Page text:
Medical Detox

Medical detox is the process of cleansing your body from drugs. The key to a successful medical detox is to surround yourself with a supportive group in a safe location. Typically, your friends aren't able to provide this level of support. Many of them mean well but don't understand what you are going through. Even your family isn't fully aware of what is going through your mind. As a result, the key to your medical detox is surrounding yourself with people who have been there before. Your best transition comes through going through Real Deal Sober Living. Knowing who to turn is is a good start, but it is also essential to understand when you need a detox. Let's get into the details below.

What is Detox?

Medical detox is the process of waiting for the drugs in your body to wear off. It is the first step to ending addiction, which will lead you to a life of sobriety. Medical detox does not treat addiction's underlying causes, including trauma, stress, depression, and anxiety. Medical detox is usually a short-term issue, so it's important to plan for long-term solutions for your recovery. These long-term solutions include attending meetings, outpatient therapy, and sober living.

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Detox FAQ's

Below are some of the most frequently asked questions regarding detox. If you are currently struggling, you can call us anytime and we will help answer any questions you may have.

It is safe to assume that your medical detox will be up to two weeks. During this time, you can find yourself going to a treatment facility. After the treatment facility, you find yourself at a sober home, such as the ones at Real Deal Sober Living.

Most medical detoxes are inpatient procedures, meaning that you will stay at the facility until you are clear of the drug. Some people choose outpatient procedures, but there are much higher success rates for someone who can stay.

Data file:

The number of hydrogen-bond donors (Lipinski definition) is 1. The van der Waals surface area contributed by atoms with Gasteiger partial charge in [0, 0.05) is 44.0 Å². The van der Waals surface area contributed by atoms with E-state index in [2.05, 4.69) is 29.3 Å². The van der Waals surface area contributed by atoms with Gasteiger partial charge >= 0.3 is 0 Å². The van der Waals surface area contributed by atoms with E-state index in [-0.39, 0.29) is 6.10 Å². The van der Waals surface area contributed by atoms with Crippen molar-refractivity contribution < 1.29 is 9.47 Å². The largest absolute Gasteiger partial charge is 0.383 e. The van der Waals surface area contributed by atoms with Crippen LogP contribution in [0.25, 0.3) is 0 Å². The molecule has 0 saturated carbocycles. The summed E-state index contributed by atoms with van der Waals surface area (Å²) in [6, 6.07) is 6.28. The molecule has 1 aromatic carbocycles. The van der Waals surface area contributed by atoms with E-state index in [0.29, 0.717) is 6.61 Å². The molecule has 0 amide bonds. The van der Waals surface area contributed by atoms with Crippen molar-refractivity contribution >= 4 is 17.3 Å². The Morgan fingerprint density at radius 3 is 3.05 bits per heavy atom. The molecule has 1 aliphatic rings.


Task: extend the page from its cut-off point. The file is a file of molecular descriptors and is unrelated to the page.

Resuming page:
Most detox periods involve 24-hour care, meaning that you cannot leave if you want to complete the treatment fully. But with freedom, nobody can hold you hostage.

Medical detox is an intense physical experience. The first 24 hours to two weeks may be very intensive, depending upon the addiction's severity.

Expect the following symptoms:

  • Irritability
  • Difficulty sleeping & fatigue
  • Headaches
  • Strong drug cravings
  • Stomach issues including diarrhea, vomiting, and nausea
  • Fever
  • Chills
  • Nausea
  • Mental anguish including depression, stress, and anxiety

The first two weeks will see the most incredible intensity of these symptoms. You may think it will be easy just to go back to your drug habit, as that will stop the pain.

However, doing so will often cause a high chance of overdose. Overdose from detox will lead to permanent loss of mental or physical functions, potentially leading to death.

Insurance typically pays for your medical detox. Much like therapy, insurance companies often offer different upfront payment options depending on their inpatient or outpatient situation. There are various copays depending upon what you choose, so be sure to read your insurance information carefully.

The detox process typically begins by questioning you on your drug habits. Common questions include the following:

  • What drugs have you taken?
  • When was the last time you have (drug)?
  • How much do you take?
  • How long have you been taking (drug)?
  • Have you tried getting sober in the past?

The questions will also come with a physical and mental evaluation to see your mental state. It will provide them with a better understanding of how to meet your unique needs.

Most medical detox centers provide you with medication-assisted treatment to help dampen the severity of the symptoms. Quitting cold turkey is considered unsafe, as it will result in many of the most severe withdrawal symptoms to ramp up.

The most extreme situations involve tapering, slowly weaning the person off the drug with supplemental other medicines. The slow approach will allow for a more comfortable return to normalcy. A study also provides evidence that this reduces the chance of relapse.

Doctors will heavily recommend that you include your family member as well. Having some support from your ordinary life will encourage you to do better.

Some people have found success in detoxing at home, but this doesn't work for everyone. Also, at-home detox kits are not appropriate for more potent drugs: like heroin, cocaine, or methamphetamine.

If you are to choose this route, be sure to have a good friend available. Going through any detox alone is impossible; try and make it as easy as possible on yourself.

No, rapid detox provides you with drugs that offer temporary nullification of symptoms. Rapid detox does not work to handle any of the underlying symptoms. Also, the lack of commitment means that people are very likely to relapse.

They are also known to be more likely to suffer from life-threatening complications. It is a short term solution that doesn’t work from a long-term perspective.

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